West & North Yorkshire Chamber of Commerce research shows that business activity among the region’s businesses declined at the end of 2023, with employment, sales and investment among the region’s firms all having fallen.
Data from the Chamber’s Quarterly Economic Survey showed that the positive set of results seen during the third quarter of the year, there had been a general decline in confidence and performance.
Pay settlements joined inflation and interest rates as the key external pressures facing businesses in the region.
Sales, both domestically and internationally, declined – in some sectors by a dramatic margin with 38 per cent of firms in the manufacturing sector reporting decreasing activity.
Similarly overseas sales for service sector firms declined at their sharpest rate since the onslaught of the pandemic.
Hiring intent also declined but few firms expect to cut staff, with most businesses expecting to keep staff levels static, with 78 per cent of service sector firms and 67 per cent of manufacturers anticipating no change to their headcount in the coming months.
Despite the bleak picture reported during the fieldwork during the latest QES, Yorkshire business remains optimistic on profits with neither sector anticipating a loss during the start of 2024.
Service sector firms confident on delivering profits in the short-term.
Despite inflation falling by higher-than-expected levels during Q4 it, along with interest rates, are still posing huge problems for businesses and remain a constraint on growth.
The context in which the fieldwork for the final Quarterly Economic Survey of 2023 was carried out will have influenced the findings.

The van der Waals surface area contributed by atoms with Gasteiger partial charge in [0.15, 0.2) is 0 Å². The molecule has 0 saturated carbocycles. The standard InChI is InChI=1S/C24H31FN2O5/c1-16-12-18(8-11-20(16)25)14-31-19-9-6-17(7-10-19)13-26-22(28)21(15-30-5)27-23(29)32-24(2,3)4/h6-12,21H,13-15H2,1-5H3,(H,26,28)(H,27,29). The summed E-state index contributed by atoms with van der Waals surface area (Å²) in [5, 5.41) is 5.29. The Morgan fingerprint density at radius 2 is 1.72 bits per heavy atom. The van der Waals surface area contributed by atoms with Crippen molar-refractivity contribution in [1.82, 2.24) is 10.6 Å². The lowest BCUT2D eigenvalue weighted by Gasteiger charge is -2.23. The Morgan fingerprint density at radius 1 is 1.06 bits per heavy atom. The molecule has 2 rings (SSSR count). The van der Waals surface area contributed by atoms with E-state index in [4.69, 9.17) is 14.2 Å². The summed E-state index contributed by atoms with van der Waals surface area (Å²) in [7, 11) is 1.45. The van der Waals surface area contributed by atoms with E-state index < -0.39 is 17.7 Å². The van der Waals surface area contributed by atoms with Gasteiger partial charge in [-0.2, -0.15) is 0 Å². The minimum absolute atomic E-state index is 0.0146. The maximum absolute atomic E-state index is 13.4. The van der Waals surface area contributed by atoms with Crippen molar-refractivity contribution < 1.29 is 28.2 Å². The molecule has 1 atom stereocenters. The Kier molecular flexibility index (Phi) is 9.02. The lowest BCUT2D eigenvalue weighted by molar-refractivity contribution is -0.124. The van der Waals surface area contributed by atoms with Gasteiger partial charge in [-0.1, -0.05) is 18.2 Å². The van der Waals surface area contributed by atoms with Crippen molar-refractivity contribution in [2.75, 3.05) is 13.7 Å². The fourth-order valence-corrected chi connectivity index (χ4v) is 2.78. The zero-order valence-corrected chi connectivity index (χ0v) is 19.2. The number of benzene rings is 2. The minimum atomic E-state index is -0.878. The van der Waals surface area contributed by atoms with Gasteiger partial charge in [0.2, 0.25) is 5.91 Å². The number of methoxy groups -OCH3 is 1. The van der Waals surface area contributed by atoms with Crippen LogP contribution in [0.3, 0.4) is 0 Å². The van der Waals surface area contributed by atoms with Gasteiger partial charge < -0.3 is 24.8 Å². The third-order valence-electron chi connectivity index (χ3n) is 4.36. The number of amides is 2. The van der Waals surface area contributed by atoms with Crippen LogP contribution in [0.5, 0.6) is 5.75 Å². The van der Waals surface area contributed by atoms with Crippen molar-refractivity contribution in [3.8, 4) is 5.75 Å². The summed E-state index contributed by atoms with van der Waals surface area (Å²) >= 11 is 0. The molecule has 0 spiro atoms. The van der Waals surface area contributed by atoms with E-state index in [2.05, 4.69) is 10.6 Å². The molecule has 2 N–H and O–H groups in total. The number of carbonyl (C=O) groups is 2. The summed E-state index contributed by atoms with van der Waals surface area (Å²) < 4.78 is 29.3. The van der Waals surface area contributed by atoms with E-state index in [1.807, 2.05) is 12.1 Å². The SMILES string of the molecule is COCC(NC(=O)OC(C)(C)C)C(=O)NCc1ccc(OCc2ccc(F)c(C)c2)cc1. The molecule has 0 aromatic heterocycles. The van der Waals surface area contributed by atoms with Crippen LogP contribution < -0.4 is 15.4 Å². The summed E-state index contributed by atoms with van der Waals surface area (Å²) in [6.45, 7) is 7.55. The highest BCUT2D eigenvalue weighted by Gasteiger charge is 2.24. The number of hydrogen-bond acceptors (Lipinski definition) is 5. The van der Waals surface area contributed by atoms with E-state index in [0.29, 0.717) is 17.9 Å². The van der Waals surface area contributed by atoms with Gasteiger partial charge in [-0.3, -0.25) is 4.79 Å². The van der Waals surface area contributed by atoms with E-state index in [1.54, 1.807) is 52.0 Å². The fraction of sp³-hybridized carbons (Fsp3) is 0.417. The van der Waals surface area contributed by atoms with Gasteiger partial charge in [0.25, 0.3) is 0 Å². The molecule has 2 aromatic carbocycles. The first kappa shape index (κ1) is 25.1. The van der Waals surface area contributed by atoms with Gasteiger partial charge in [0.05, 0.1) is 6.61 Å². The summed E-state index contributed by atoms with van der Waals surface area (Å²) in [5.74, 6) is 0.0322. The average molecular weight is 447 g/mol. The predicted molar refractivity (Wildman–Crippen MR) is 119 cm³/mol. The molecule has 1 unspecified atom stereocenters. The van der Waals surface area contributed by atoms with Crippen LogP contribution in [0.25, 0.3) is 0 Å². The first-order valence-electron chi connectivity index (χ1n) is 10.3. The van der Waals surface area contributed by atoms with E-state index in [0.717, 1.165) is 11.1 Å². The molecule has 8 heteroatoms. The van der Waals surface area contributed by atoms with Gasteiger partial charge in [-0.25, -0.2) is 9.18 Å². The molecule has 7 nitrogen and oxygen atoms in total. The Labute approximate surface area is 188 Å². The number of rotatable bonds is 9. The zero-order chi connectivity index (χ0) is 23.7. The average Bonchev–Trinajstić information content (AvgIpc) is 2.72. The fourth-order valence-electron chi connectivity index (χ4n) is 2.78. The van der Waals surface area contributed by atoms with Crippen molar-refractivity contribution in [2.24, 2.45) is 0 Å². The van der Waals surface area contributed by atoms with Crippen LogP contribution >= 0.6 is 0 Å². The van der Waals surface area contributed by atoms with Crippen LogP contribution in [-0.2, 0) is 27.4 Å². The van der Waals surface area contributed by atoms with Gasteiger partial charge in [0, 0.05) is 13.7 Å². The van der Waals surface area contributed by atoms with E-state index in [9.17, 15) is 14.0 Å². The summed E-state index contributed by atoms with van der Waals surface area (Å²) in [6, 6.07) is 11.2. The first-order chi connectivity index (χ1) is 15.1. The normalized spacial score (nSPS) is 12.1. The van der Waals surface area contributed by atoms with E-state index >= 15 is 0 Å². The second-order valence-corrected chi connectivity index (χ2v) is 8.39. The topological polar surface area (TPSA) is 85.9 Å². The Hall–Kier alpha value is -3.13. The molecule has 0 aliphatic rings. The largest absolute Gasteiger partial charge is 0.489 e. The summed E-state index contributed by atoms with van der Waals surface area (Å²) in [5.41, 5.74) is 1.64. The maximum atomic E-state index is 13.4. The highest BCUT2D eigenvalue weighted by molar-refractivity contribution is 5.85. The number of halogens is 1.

It took place after the horrific events of October 7 precipitated the armed conflict in Israel and before the announcement that inflation had fallen by more than expected.
Just over a third of respondents said the war in the Middle East would harm their businesses while a comparable amount said the Ukraine conflict was a negative factor.
And despite the drop to below five per cent in November, inflation is still cited by business leaders as among their chief external pressures.
The fieldwork was also carried out following the hugely disappointing news that the Government has cancelled HS2 to the north of England, something 33 per cent of business leaders in Yorkshire said was bad news for their enterprise.
Martin Hathaway, managing director of the Mid Yorkshire Chamber of Commerce, said: “While quarter four presented some challenges with inflation still squeezing many organisations across our region, it is extremely encouraging to see that investment for staff training in service sector firms increased by 32 per cent.
“Upskilling and training staff is crucial to see future growth, setting us up for a strong 2024 to get back on track and back to delivering the exceptional business successes that Yorkshire is known for.
“This year, we as a Chamber have also had a huge focus on skills, working with our partners at the West & North Yorkshire Chamber of Commerce, researching, planning and beginning to implement the Local Skills Improvement Plans (LSIPs) for West Yorkshire. This is a key project that we will continue to work closely with our education providers on throughout the new year to ensure we get things right for generations to come.”
Mark Casci, head of policy at West & North Yorkshire Chamber, said: “Pay settlements are increasingly being cited by business leaders as a cause for concern as business leaders seek to appease and retain a workforce that is being squeezed by soaring costs at every turn.
“While the decline in sales and investment activity is naturally a serious cause for concern, the outlook on profitability gives me grounds to remain sanguine.
“I speak to hundreds of businesses every month and, while there are of course significant challenges to trading, I have yet to detect a hint of nihilism.
“After such a turbulent few years, businesses have become accustomed to choppy waters and I have yet to hear an economist predicting a return to stability any time soon.”